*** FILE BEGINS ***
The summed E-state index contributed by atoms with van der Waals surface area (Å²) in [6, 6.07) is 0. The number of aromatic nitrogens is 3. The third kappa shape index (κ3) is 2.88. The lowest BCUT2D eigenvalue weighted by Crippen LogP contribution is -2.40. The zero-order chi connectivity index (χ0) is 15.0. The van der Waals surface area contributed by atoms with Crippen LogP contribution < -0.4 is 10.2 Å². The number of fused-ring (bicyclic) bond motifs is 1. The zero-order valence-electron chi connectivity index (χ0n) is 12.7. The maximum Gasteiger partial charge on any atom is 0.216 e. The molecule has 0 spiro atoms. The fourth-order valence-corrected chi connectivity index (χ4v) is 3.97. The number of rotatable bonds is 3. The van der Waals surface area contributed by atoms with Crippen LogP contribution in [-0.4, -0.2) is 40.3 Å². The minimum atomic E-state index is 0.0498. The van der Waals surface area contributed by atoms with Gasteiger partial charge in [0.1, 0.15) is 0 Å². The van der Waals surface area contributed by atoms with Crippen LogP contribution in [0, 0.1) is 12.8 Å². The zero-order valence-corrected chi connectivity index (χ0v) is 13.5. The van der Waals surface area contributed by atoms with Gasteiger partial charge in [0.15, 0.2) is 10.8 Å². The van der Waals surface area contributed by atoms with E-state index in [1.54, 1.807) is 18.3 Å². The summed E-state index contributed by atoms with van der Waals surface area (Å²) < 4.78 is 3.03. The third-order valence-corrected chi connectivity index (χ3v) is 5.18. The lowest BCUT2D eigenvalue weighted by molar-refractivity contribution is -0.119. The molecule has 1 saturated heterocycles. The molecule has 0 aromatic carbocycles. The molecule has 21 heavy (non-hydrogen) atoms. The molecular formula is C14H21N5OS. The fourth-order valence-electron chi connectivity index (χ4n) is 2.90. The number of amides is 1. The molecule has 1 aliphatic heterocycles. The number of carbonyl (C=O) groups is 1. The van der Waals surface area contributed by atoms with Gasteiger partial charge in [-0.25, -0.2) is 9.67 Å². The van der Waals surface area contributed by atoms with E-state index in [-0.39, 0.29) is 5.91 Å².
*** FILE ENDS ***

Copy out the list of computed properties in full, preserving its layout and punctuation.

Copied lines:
The summed E-state index contributed by atoms with van der Waals surface area (Å²) in [6, 6.07) is 0. The number of aromatic nitrogens is 3. The third kappa shape index (κ3) is 2.88. The lowest BCUT2D eigenvalue weighted by Crippen LogP contribution is -2.40. The zero-order chi connectivity index (χ0) is 15.0. The van der Waals surface area contributed by atoms with Crippen LogP contribution < -0.4 is 10.2 Å². The number of fused-ring (bicyclic) bond motifs is 1. The zero-order valence-electron chi connectivity index (χ0n) is 12.7. The maximum Gasteiger partial charge on any atom is 0.216 e. The molecule has 0 spiro atoms. The fourth-order valence-corrected chi connectivity index (χ4v) is 3.97. The number of rotatable bonds is 3. The van der Waals surface area contributed by atoms with Crippen LogP contribution in [-0.4, -0.2) is 40.3 Å². The minimum atomic E-state index is 0.0498. The van der Waals surface area contributed by atoms with Gasteiger partial charge in [0.1, 0.15) is 0 Å². The van der Waals surface area contributed by atoms with Crippen LogP contribution in [0, 0.1) is 12.8 Å². The zero-order valence-corrected chi connectivity index (χ0v) is 13.5. The van der Waals surface area contributed by atoms with Gasteiger partial charge in [0.15, 0.2) is 10.8 Å². The van der Waals surface area contributed by atoms with E-state index in [1.54, 1.807) is 18.3 Å². The summed E-state index contributed by atoms with van der Waals surface area (Å²) < 4.78 is 3.03. The third-order valence-corrected chi connectivity index (χ3v) is 5.18. The lowest BCUT2D eigenvalue weighted by molar-refractivity contribution is -0.119. The molecule has 1 saturated heterocycles. The molecule has 0 aromatic carbocycles. The molecule has 21 heavy (non-hydrogen) atoms. The molecular formula is C14H21N5OS. The fourth-order valence-electron chi connectivity index (χ4n) is 2.90. The number of amides is 1. The molecule has 1 aliphatic heterocycles. The number of carbonyl (C=O) groups is 1. The van der Waals surface area contributed by atoms with Gasteiger partial charge in [-0.25, -0.2) is 9.67 Å². The van der Waals surface area contributed by atoms with E-state index in [-0.39, 0.29) is 5.91 Å².